Why should taxpayers foot the bill for another casino inquiry?

The past three years has produced a long roll call of failings from almost everyone involved in the Australian casino sector. The daddy of all mistakes was the decision by the governments of Victoria and NSW to allow the dominant players Star and Crown to retain their licences.

Sleepy state-based or even captive regulators had allowed casino miscreants to operate virtually unchecked for 10 years until the media exposed the scandals – warts and all.

The Star faces another inquiry.
The Star faces another inquiry.Credit: Steven Siewert

The subsequent public inquiries into both these operators found an egregious litany of licence abuses and misconduct sufficient to deem them unsuitable to hold a licence.

Surely that should have triggered forfeiture. Instead, state governments were anxious about the impacts on their respective economies, employment and tourism, and the loss of the rivers of tax they received from the casinos.

They were paralysed into a position of attempted reform.

Now, the NSW regulator has seen fit to hold another inquiry into Star – the outcome of which could be to strip the company of its NSW licence or extend the imposition of a special manager to oversee its rehabilitation.

At one point The Star’s financial situation was so dire that it publicly contemplated selling its flagship casino in Sydney.

Star has twice been given an extension of time because the regulator, the NSW Independent Casino Commission [NICC], wasn’t satisfied Star was progressing its remediation process at a sufficient clip.

It’s akin to death by a thousand regulatory cuts.

Advertisement

Both casino groups have been hit with hundreds of millions in fines imposed by regulators and financial intelligence agency AUSTRAC, and both have experienced financial pressure as these imposts, combined with the cost of the remediation programs, have impacted heavily on profits.

Crown reported a $199 million loss in 2023 – a far cry from the $401 million profit it made in the 2019 year before the first inquiry into operations began.

It is difficult to gain any real additional insight into Crown’s financial position given it is no longer a public company, after it was acquired by US private equity giant Blackstone.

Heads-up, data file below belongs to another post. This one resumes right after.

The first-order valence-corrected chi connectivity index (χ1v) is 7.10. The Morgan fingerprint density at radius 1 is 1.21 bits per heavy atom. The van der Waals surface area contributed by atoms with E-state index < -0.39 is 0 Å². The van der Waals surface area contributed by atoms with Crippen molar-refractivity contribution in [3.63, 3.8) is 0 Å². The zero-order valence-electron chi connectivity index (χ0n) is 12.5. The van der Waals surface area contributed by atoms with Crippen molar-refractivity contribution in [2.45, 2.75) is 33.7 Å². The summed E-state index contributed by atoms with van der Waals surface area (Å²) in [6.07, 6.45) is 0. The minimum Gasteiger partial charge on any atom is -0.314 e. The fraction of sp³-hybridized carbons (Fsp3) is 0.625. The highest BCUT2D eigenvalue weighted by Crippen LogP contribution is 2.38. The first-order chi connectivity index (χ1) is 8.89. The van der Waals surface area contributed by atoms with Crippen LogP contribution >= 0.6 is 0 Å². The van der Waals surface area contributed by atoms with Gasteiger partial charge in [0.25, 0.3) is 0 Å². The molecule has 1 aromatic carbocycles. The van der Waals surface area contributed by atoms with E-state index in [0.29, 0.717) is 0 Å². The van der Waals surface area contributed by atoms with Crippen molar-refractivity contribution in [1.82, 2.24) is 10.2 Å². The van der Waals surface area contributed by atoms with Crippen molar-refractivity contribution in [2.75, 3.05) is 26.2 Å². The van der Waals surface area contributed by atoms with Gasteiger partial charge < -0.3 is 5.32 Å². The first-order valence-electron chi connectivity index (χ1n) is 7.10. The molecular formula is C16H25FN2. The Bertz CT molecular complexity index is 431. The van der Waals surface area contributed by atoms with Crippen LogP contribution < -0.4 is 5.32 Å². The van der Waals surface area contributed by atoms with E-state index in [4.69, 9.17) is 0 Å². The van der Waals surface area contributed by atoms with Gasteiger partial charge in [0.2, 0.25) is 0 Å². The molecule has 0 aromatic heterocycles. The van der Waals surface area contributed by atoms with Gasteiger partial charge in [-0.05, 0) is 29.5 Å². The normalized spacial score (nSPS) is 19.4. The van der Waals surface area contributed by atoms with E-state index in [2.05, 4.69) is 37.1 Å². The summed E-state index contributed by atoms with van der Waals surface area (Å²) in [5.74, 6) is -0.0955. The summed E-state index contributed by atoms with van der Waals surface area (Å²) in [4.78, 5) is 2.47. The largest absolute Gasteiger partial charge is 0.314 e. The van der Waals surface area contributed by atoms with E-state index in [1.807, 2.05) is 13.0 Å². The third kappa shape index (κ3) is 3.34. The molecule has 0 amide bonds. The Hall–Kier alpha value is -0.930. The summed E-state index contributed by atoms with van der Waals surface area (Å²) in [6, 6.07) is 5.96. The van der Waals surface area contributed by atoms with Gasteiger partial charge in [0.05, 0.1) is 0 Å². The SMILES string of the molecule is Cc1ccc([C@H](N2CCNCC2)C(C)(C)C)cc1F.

Blackstone’s bet on Crown must go down as one of the worst acquisitions in recent history. The end of the era of junket operations has rendered the big-spending Asian gambling market near-extinct – in doing so it has skewered the economics of Crown’s VIP Sydney casino.

In the coming months Crown will receive a report from the regulatory-imposed special manager on whether it has complied with its rehabilitation program.

Crown had a close scrap with scandal recently when its chief executive, Ciaran Carruthers, was accused of allowing patrons back into the Melbourne casino after they had been removed by security. He has since been cleared by the company and the regulator of breaching any regulations or laws.

But Star appears to be in a far more troubling position.

It is hard to describe how far this company has fallen since the heady days of 2021, when the share price traded at $3.75 and the company proposed to rescue its competitor Crown, which had been beset with money-laundering scandals.

Last year it raised $1.5 billion to replenish its coffers and stave off financial ruin – and in the process deeply diluted its shareholders, who are starved of dividends until the regulatory fines are paid.

At one point the company’s financial situation was so dire it publicly contemplated selling its flagship casino in Sydney.

In response to Monday’s move by the NSW regulator to undertake another inquiry (that will take 15 weeks) Star has called for a halt to share trading.

Guessing where the share price will land when trading resumes will be a crap shoot.

“There is much at stake for The Star, so the NICC is giving the casino every chance it can to demonstrate whether it has the capacity and competence to achieve suitability,” says the NSW regulator’s chief commissioner, Philip Crawford.

“This includes meeting its financial obligations under the casino licence and funding its remediation program sufficiently.”

If the inquiry finds that Star hasn’t or can’t achieve regulatory match fitness within a reasonable time frame, it could take the nuclear option of forfeiting its licence.

The ramifications of such a move would be enormous for all stakeholders.

The Business Briefing newsletter delivers major stories, exclusive coverage and expert opinion. Sign up to get it every weekday morning.

Most Viewed in Business

Source: Thanks smh.com